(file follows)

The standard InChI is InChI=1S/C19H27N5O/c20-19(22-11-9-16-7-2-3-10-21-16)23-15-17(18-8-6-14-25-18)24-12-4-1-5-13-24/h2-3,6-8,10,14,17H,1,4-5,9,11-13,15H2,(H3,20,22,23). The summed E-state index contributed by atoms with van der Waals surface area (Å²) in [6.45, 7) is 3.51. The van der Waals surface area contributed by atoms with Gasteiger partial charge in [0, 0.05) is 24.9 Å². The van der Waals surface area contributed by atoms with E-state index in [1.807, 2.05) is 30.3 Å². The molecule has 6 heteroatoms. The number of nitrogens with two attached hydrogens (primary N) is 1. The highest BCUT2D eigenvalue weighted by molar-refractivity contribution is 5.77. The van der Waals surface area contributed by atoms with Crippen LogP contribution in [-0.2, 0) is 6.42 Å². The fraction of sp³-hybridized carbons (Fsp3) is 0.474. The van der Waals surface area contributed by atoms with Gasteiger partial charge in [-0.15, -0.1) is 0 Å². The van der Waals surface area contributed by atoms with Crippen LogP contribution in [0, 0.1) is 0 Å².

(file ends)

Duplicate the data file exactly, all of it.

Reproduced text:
The standard InChI is InChI=1S/C19H27N5O/c20-19(22-11-9-16-7-2-3-10-21-16)23-15-17(18-8-6-14-25-18)24-12-4-1-5-13-24/h2-3,6-8,10,14,17H,1,4-5,9,11-13,15H2,(H3,20,22,23). The summed E-state index contributed by atoms with van der Waals surface area (Å²) in [6.45, 7) is 3.51. The van der Waals surface area contributed by atoms with Gasteiger partial charge in [0, 0.05) is 24.9 Å². The van der Waals surface area contributed by atoms with E-state index in [1.807, 2.05) is 30.3 Å². The molecule has 6 heteroatoms. The number of nitrogens with two attached hydrogens (primary N) is 1. The highest BCUT2D eigenvalue weighted by molar-refractivity contribution is 5.77. The van der Waals surface area contributed by atoms with Crippen LogP contribution in [-0.2, 0) is 6.42 Å². The fraction of sp³-hybridized carbons (Fsp3) is 0.474. The van der Waals surface area contributed by atoms with Gasteiger partial charge in [-0.15, -0.1) is 0 Å². The van der Waals surface area contributed by atoms with Crippen LogP contribution in [0, 0.1) is 0 Å².